What is Work-based Learning (WBL)?

Work-Based Learning (WBL) is a term for activities which link employers and schools to provide special learning experiences for students. These experiences focus on developing broad skills that apply knowledge and skills learned in the classroom to the real world. Students with disabilities must be given the opportunity to participate in work-based learning programs that fit their needs. These work experiences can be paid or unpaid. The work-based learning helps students to find their career interests, assess their training needs, and develop the skills and attitudes necessary for paid employment. School credit may be given for these experiences.

Why Should Students Participate In Work-Based Learning?

WBL is an important educational experience. It helps develop the foundation skills that will be needed in the shift to adulthood. WBL is a way to take learning beyond the classroom. Students can connect classroom and work-based learning, helping to prepare students for future schooling and careers.

BENEFITS OF WORK-BASED LEARNING
STUDENTS EMPLOYERS SCHOOLS COMMUNITY
Links school and the world of work Links work professionals and educators Expands program and learning facilities Creates an environment of collaboration and cooperation
More motivation to stay in school Develops relationships with the school systems

Provides access to new technology

and job trends

Provides visible results within

the school system

Makes contacts for future employment and mentoring

Helps develop more skilled and

motivated employees

Meets the needs of diverse students

Encourages community

respect and tolerance

Builds positive work habits and better understanding of workplace expectations Provides opportunity for community service Makes education more relevant and engaging to students Sets a base for a more productive economy

 

TYPES OF WORK-BASED LEARNING EXPERIENCES FOR STUDENTS

Job Shadowing

Following an employee at a workplace for 1 to 8 hours to learn about an occupation or career pathway of interest. (For students with disabilities, up to 5 hours is allowed)

Community Service/Volunteering Volunteer experiences that teach students responsibility, community involvement, and an awareness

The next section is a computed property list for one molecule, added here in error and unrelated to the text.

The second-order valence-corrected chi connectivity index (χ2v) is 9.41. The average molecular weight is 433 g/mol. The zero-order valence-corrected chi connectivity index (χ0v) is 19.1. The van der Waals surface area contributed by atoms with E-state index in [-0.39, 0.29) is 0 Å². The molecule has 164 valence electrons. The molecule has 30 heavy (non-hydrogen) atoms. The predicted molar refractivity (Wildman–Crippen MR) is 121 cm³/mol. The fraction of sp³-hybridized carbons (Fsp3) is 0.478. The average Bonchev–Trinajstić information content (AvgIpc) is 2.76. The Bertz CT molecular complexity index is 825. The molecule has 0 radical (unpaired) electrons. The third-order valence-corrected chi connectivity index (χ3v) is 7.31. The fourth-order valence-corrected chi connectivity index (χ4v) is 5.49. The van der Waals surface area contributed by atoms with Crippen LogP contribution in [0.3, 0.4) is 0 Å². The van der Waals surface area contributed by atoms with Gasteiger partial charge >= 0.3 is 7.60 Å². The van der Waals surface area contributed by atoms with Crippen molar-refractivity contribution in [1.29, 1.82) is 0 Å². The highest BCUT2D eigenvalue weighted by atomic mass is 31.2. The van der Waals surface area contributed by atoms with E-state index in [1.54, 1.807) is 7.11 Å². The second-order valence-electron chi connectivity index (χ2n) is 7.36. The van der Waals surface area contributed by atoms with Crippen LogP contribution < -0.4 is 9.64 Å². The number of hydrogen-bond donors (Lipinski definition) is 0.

of the needs of others.

Service Learning

Community service that directly connects to the knowledge and

skills learned in classrooms.

Senior Project

Students research a topic or career interest in a specific career pathway. This research serves to guide the student in learning about the college preparation and skills training needed to be successful in that pathway.

School Based Enterprise

Business within the school that provides services for students and/or staff, for example a store or a newspaper stand and a credit union.

Career Fair

An event to expose students to many career pathways and help them match their interests and abilities to potential career options. (Does NOT count toward hours for CDOS credential)

Career Focused Field Trips

Tours of local businesses to learn about career opportunities and the paths to take in order to explore a group of similar jobs. (Does NOT count toward hours for CDOS Credential)

Entrepreneurship (New Start-Up Business) Students plan a start-up company or product idea involving the design of a business plan, financial planning and marketing strategy as an activity or class project. (Does NOT count toward a CDOS Credential)

Internship/Community Based Work Experience

This is a supervised school-based and/or community based work experience for students which can be paid or unpaid. The work experience will help students identify career interests, develop work skills, and assess the necessary skills needed for employment.

Specific guidelines (set by the U.S. Department of Labor and Education) for providing community based work programs for students with disabilities.

Vocational exploration – 5 hours per job experience
Vocational assessment – 90 hours per job experience
Vocational training – 120 hours per job experience

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